By Ben Olson
It rained most of last week, and as a result I’ve found myself listening to work by more melancholy, contemplative artists on our office Spotify account. Or, as staff writer Lyndsie Kiebert calls it: “sad bastard music.”
The truth is, the weather plays a vital role in the type of music we listen to. So much so that Spotify teamed up with AccuWeather in 2017 to find out what people listen to in different weather in order to introduce a new playlist called “Climatune.”
Spotify correlated an entire year of weather data from AccuWeather with more than 85 billion Spotify streams to create the playlist, which lets listeners check out the weather in their region, as well as listen to a playlist that reflects the weather in a listener’s area. Spotify accessed listening data to correspond with five types of weather: rain, clouds, snow, wind and sun.
Some of the analytics are what you’d expect. Spotify found that sunny days typically spur higher energy, happier-sounding music that feels fast, loud and noisy, as well as cheerful, euphoric tunes. Rainy days brought lower-energy, sadder-sounding music with more acoustic than electronic sounds. Instrumental songs are most preferred when it snows.
“There is a clear connection between what’s in the skies and what’s on users’ play queues,” said Spotify data researcher Ian Anderson. “For almost all of the major cities around the world that we studied, sunny days translate to higher streams of happier-sounding music. Sunny weather has an even bigger impact in Europe.”
Some cities bucked the trends, however. Both New Yorkers and Philadelphians are the most affected by bad weather — residents of these cities substantially changed their listening habits when it rains. Instead of listening to quieter music when it rains, Chicagoans actually get excited and stream happier music. Music lovers in Seattle and Miami don’t care about cloudy days; both cities’ populations listen to more energetic music on cloudy days. San Francisco, on the other hand, leans in hard on cloudy days and plays the saddest of “sad bastard music.” Houston music lovers respond the strongest to rain — they ditch electronic sounds and drum machines and increase listening to acoustic instruments by a whopping 121% when it’s wet outside.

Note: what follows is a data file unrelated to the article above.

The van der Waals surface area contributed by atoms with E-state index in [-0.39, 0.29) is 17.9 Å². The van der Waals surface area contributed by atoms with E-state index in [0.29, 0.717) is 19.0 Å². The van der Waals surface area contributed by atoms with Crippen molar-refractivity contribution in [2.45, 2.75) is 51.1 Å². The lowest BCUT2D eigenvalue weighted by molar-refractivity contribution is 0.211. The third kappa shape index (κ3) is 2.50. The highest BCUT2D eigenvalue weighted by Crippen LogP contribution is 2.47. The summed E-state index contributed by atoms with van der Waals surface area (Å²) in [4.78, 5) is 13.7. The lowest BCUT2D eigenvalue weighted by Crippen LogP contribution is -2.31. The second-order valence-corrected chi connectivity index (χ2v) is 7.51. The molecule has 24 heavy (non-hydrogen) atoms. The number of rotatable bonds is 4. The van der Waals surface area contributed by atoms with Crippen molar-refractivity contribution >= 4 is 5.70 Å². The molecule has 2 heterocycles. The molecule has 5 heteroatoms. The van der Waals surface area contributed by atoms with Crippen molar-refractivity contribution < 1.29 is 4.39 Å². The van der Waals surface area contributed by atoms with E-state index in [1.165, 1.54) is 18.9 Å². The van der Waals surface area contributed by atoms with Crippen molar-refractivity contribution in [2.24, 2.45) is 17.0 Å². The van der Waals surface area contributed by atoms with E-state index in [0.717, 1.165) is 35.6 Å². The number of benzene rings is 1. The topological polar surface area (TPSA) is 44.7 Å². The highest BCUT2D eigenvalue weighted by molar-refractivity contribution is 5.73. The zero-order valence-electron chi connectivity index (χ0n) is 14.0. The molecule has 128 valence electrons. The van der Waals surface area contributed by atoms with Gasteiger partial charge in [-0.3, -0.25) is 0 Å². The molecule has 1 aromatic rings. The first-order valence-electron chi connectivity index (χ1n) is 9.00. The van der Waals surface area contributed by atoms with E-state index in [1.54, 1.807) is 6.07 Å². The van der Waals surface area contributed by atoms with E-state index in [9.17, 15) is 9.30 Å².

Another question some researchers are asking is whether climate change will shift the ways we react to certain songs. Will we be as eager to queue up The Beatles’ “Here Comes the Sun” when slogging through another long, sweaty heatwave? Will we so joyously scream Buster Poindexter’s line, “Feelin’ hot hot hot,” when a drought continues unabated for years?
“These assumptions we have about certain weather being good and certain weather being bad, like sun being good — that might change,” researcher Karen Aplin of the University of Oxford said at a European Geosciences Union meeting in Vienna in 2015.
Aplin looked into how many song titles, band names and lyrics contain references to weather and found about 800. Of the 500 greatest songs of all time, as Rolling Stone called it in 2011, 7% were weather related. Bob Dylan, John Lennon and Paul McCartney were the most prolific in this category, Aplin found.
While the sun was referenced most often, rain came in a close second. “Frost” and “blizzard” were at the bottom of the list. Love and relationships were the biggest single category for weather metaphors. No surprise there.
“What we found about pop music was that the lyrics can be used very clearly to link the weather to a particular emotion, and usually the sun is positive and the rain is negative,” Aplin said.
One exception to this is country and western songs, which refers to rain as a positive — notably because of its vital connection to agriculture.
Aplin’s researchers were also intrigued to find that in the 1950s, which was an active decade for hurricanes, more music was written about wind and storms. She believed that potential shifts in weather might also bring about a change in musical themes as climate change brings ever-more frequent extreme weather events.
Instead of carefree songs about sunshine and gentle breezes, Aplin said darker, more dramatic songs could be created instead.
“You might find more songs about severe weather because that is more part of people’s lives, or a backdrop to their lives, than the weather we have now,” she said.
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